On March 30th, the U.S. District Court in the Northern District of Texas issued a judgement in a court case challenging a provision of the Affordable Care Act (ACA) that requires most private health plans cover a range of preventive care (such as screening exams for conditions such as diabetes, hepatitis, and certain cancers) without a deductible or co-pay. It concluded that certain aspects of the requirement were unconstitutional and violated religious rights. The judge sought to impose limits on the government’s ability to enforce these requirements nationwide.
According to the New Jersey Monitor, one of the issues in this case, according to the judge, is the fact that members of the volunteer task force who decided which preventative services were to be included, were appointed by the director of a federal agency, are “‘officers’ of the United States” and should have been appointed by the president and confirmed by the Senate. Because they were not, he ruled that the use of their recommendations to set free preventive services under the ACA is unconstitutional.
This decision could affect ACA and job-based insurance plans nationwide resulting in a host of medical services that will no longer be free for patients. If this ruling stand, HealthSystemTracker.org estimates it will affect about 100 million privately insured people. People could end up paying more for preventive care. Some may lose access to certain services. However, as sweeping as the ruling is, it does not completely and immediately wipe out preventive services coverage under the ACA. It has left many people with a lot of questions and confusion.
Not all preventive services will be affected. The Kaiser Family Foundation, states that requirements for vaccines recommended by the Advisory Committee on Immunization Practices, women’s preventive health services recommended by the Health Resources and Services Administration (i.e., contraception, well woman care, prenatal care, breastfeeding support, intimate partner violence screening) or services for children and young adults recommended by Bright Futures would not be overturned.
Separately, the ruling found that pre-exposure prophylaxis medication to prevent HIV violated the plaintiff’s religious rights and because these medications were after 2010, the drugs and some ancillary lab services can now be subject to out-of-pocket costs across all health plans or coverage could even be dropped.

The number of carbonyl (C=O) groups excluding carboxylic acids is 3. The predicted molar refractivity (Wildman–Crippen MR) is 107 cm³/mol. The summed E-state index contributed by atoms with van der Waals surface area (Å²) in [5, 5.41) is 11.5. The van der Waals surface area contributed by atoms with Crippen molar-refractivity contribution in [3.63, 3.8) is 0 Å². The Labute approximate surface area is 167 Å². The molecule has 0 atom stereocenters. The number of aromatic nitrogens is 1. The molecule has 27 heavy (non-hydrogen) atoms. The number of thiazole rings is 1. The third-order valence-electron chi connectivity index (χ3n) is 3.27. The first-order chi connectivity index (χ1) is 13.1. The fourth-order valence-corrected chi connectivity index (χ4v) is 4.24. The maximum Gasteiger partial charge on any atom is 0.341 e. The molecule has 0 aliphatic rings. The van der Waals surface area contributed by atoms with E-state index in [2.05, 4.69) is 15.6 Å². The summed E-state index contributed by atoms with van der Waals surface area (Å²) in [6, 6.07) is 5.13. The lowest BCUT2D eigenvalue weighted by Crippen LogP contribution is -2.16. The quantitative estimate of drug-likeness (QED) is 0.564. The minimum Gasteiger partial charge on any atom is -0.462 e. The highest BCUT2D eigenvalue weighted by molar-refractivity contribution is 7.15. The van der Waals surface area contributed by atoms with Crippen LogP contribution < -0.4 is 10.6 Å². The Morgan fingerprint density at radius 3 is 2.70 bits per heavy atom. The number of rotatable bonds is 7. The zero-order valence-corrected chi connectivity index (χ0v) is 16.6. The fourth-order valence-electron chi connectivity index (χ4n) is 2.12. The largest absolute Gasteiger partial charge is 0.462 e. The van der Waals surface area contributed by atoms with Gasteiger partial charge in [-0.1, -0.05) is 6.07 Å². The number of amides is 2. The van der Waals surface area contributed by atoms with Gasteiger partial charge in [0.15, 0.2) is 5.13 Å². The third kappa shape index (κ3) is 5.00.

Section 213 of the IRS code addresses what medical expenses can be reimbursed under a Health Reimbursement Arrangement (HRA), Health Savings Account (HSA), Flexible Spending Arrangement (FSA), or Archer Medical Savings Account. Generally, if certain conditions are met, this code allows for medical expenses incurred in a taxable year to be deducted or paid by the vehicles. These expenses must be primarily for the alleviation or prevention of a physical or mental disability or illness.
The IRS published a list of frequently asked questions about medical expenses related to nutrition, wellness, and general health under Section 213.[i] Generally, an exam that provides a diagnosis of a disease or illness, the cost of a program to treat a substance abuse disorder, smoking cessation or therapy that is treatment for a disease can be covered or reimbursed via an HRA, HSA, FSA or Archer MSA. If a physician diagnoses a disease that warrants nutritional counseling, a weight-loss program or a gym membership can be paid for or reimbursed. Food and over-the-counter drugs (except for insulin) can also be covered. The cost of exercise for general health cannot be covered.
Although the ruling is effective immediately, most coverage will not change until the employer’s or individual’s health care policy is renewed. In addition, states can issue their own requirements for coverage to fill in some of the expense this legislation will incur. However, if your company has a level funded or self-insured employee benefit plan, it is subject to federal not state requirements.
As expected, the Biden administration is appealing this ruling and will seek a stay of this remedy from the Fifth Circuit Court of Appeals. The Fifth Circuit may or may not issue that stay or do so in an expedient way, and the rulings could be appealed to the Supreme Court.
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 www.irs.gov/individuals/frequebntly-asked-questions-about-medical-expenses-related -to-nutrition-wellness-and-general-health